Kill Your Darlings

Tuesday I was soaring high. In the morning, I had a conversation with myself in the car – if you’re a writer, you have a lot of conversations with yourself; there’s really no point in feeling embarrassed about it – after all, what is writing, if not a series of conversations with one’s self? At least, that’s the way it starts. First we tell ourselves the story, then we tell it to others. 

The conversation with myself in the car came on the heels of a satisfying writing session – one in which I finished off a scene describing a hot-headed plumber who threatens to cave in the skull of a man he believes stole a tool from him. The conversation between me and myself went something like this:

 “Did you see that? Did you see what we just did?”

 “Of course I saw it. I was there, remember? Change the Pandora station, would you? I hate this song.”

 “We were right there in the basement with those workmen. I could practically smell their b.o.!”

 “Yeah, it was riveting.”

 “Man, isn’t writing the best?”

 “Yep, it’s the best. Now, about that Pandora station…” 

That was Tuesday. Tuesday, I was soaring high. 

Then Wednesday. Wednesday I started another scene, and two paragraphs in, I was in the weeds. Truth told, I am still in the weeds. 

I’ve found that writing is mostly about seeing the story and then telling the truth about what you see. That scene about the pissed off plumber with homicidal ambitions – I could see it as if I were really seeing it. I could see it with eyes beyond eyes, and I’d like to think I did a solid job of telling the truth about it. 

Wednesday’s scene was more mundane. Two dudes having coffee, talking. For several pages, they’re talking. It’s now Saturday, and those poor saps are still sitting at that same table, sipping shitty coffee and getting nowhere with their unending banter. Like I said, I’m in the weeds man. 

Here’s the troubling part: I’m seeing this boring scene just as well as I saw the blood pumper before it, and to me, it’s not so boring. So why am I struggling? It’s because I know the scene won’t see the light of day; at least, most of it won’t. It’s going to be axed during second draft. Stephen King has a term for this. “Kill your darlings,” he says, “Kill your darlings.”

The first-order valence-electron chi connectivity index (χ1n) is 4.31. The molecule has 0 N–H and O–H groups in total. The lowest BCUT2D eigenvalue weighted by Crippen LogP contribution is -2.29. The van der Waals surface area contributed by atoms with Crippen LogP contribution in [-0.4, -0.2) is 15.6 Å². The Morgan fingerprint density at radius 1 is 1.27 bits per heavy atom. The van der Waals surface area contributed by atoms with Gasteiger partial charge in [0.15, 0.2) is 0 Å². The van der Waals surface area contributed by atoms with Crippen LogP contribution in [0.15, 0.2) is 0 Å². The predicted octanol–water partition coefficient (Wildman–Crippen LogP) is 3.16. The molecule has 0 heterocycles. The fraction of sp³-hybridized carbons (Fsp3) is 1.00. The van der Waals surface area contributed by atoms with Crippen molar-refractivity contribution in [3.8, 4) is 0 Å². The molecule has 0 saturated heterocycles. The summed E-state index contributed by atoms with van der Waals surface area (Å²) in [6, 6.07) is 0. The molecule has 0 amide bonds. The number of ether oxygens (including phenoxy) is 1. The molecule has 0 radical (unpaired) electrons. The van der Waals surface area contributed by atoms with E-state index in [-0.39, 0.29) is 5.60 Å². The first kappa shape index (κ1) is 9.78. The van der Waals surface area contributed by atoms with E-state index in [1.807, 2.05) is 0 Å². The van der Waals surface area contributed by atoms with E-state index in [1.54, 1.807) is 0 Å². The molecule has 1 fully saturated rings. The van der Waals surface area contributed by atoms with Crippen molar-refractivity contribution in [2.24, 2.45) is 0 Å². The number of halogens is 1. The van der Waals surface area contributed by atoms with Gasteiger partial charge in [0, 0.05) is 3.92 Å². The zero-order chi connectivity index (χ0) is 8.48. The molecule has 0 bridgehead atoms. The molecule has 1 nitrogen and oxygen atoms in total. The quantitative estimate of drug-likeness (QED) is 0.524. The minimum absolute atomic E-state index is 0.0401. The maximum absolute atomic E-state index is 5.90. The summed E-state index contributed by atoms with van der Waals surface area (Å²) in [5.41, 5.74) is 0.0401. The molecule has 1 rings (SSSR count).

So why don’t I kill this scene now? (I’ve come to call it “coffee with the fellas”.) Why go through the trouble of sitting in on their mundane palaver if I already know I’m the only one who will ever see it? Because I have no choice. This is the way of things, not only with writing, but in every worthwhile pursuit. We must first tell ourselves the story before we can give it to others. My description of the unpublishable scene is necessary for me to better understand the characters involved. 

I wonder how many noble endeavors screech to a halt because people find themselves in the weeds with their own created darlings. If you are such a one – if like me, you find yourself alone in the weeds, just you and your darlings – I encourage you to hang out there awhile. Play with those darlings, even love them a little. Never mind that you’ll have to kill them later. For now, they must live so you may learn something. Learn well, lest their sacrifice be made in vain. 

Okay, enough stalling for me. I gotta get those over-caffeinated jabber mouths to finish up their conversation.

 “Coming, darlings. Coming.”


16 replies »

    • I see what you did there. 😉
      What were the coffee drinkers talking about?
      – The slippery nature of time
      – The incipient pangs of strife in a young marriage
      – Ethiopia
      – The inevitable danger of resorting to drug dealing in an effort to overcome the challenges of poverty

      If you think all these disparate topics are excessive for a couple joes to discuss over joe, you understand why most of the scene is doomed to the cutting room floor.

  1. Reblogged this on talktodiana and commented:
    Loved this and want to share it with all you wonderful folks who are writing books.

    I’m no book writer, but I ‘ve struggled with cutting parts of what I write when I’ve bonded with it – you know what I mean, even though I know keeping it takes away from the finished product…

  2. Well I find myself in your shoes a lot. So what do I do is either I put it aside and think on it . But I either go back to it later after I think about it or I get rid of it. Then I think on something else . I’m working on several things but I’m having trouble with them.

    • I think most writers can identify with the lost in the weeds feeling. For me, I started experiencing breakthrough when I stopped walking away from the weeds and dedicated myself to fighting through them. If I put the thing aside, it’s unlikely I’ll return to it. Sometimes that’s okay, but if the work is something that’s humming in my bones, I have to keep at it. I owe it to myself and to the world to do so.
      Thanks for reading, and may you find peace in the weeds!

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